Anyone who has read the tales of the LDV van repairs will know that bodywork and paint finish is hardly my strong suit, so I need all the help I can get. That’s why I was delighted when this dropped onto the doormat.
It’s written by Julian Woodstock; a time-served body man, a teacher in bodywork repair, refinishing and restoration courses, and a Street Machiner. While it’s mainly aimed at those working for vehicle refinishing qualifications, there’s plenty to learn in here for anyone – let’s face it, you could have done 25 years in the body shop, but if you’ve been out of the game for just five years then half of what you’ve learned is probably obsolete.
Because the book’s aimed at those on a vocational qualification course, there is a slight whiff of school textbook about it, but that’s no bad thing. It does assume a small degree of knowledge and experience on the reader’s part, so if your painting portfolio is limited to creosoting the shed with a four-inch brush, you’re starting on the back foot. Being a technical title, it can be quite jargon-heavy in places, so a second read-through would probably be in order for maximum retention if you’re a novice, like me.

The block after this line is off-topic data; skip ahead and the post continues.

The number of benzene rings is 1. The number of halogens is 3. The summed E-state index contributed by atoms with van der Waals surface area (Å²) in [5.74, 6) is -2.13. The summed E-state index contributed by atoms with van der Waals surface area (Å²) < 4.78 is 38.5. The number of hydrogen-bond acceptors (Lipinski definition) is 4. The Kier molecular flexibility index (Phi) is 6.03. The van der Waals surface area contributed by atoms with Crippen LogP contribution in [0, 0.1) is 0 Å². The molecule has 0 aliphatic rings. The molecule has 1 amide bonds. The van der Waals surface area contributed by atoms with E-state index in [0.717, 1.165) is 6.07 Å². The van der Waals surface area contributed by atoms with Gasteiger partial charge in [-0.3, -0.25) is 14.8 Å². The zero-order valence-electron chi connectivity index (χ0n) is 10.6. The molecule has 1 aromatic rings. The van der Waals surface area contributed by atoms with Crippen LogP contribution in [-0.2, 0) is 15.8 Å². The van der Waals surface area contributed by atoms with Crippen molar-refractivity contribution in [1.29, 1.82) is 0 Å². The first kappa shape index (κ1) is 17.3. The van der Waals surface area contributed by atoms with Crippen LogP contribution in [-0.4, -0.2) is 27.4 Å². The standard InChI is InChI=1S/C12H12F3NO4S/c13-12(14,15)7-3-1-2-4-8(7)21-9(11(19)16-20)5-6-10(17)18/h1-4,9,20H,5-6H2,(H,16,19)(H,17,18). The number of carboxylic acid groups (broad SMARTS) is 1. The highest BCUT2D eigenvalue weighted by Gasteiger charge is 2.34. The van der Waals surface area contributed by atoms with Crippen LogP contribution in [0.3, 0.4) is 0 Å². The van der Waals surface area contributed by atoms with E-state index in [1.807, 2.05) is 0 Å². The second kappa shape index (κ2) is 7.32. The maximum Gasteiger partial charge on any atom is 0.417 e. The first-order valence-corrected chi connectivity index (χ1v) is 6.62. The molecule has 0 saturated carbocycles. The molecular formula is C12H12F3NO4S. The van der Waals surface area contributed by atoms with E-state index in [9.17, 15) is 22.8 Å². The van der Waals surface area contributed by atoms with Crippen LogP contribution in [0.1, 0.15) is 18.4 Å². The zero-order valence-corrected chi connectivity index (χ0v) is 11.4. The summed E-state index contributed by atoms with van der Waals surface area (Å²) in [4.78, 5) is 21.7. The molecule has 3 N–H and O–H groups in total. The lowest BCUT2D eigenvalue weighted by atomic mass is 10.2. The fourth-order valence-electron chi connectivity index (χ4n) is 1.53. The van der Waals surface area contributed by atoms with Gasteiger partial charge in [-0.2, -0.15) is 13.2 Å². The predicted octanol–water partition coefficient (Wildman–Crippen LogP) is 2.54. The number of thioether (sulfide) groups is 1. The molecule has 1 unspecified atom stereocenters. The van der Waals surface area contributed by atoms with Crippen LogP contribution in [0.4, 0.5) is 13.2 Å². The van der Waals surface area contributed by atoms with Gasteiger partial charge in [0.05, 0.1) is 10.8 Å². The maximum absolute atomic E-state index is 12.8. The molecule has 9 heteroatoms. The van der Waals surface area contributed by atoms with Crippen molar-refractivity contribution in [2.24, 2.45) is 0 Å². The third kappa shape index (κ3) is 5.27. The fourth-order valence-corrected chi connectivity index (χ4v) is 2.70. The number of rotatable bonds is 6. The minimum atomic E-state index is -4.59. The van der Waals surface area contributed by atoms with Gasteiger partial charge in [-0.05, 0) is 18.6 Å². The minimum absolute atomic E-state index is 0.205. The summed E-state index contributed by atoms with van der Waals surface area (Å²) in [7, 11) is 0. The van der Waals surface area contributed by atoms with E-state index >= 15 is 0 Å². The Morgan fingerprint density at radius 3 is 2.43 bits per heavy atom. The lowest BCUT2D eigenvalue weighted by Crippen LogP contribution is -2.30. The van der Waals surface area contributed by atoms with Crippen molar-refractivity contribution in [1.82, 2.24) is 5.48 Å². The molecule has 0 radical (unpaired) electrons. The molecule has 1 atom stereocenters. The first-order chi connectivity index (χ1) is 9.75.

Still, after a full read-through, I found I’d learned a great deal. It’s written in a style even I could understand, and there were clear, simple photographs to illustrate. I certainly have a better idea of what I should be buying and using on my own projects, and maybe now I won’t feel quite so out of my depth in the bodyshop suppliers. Sadly, the book can’t provide what I need the most to improve my bodywork: patience, and any degree of natural skill or talent….
A Practical Guide To Vehicle Refinishing, by Julian Woodstock, is published by CRC Press at Taylor & Francis (www.taylorfrancis.com) in softback with a RRP around £29.99.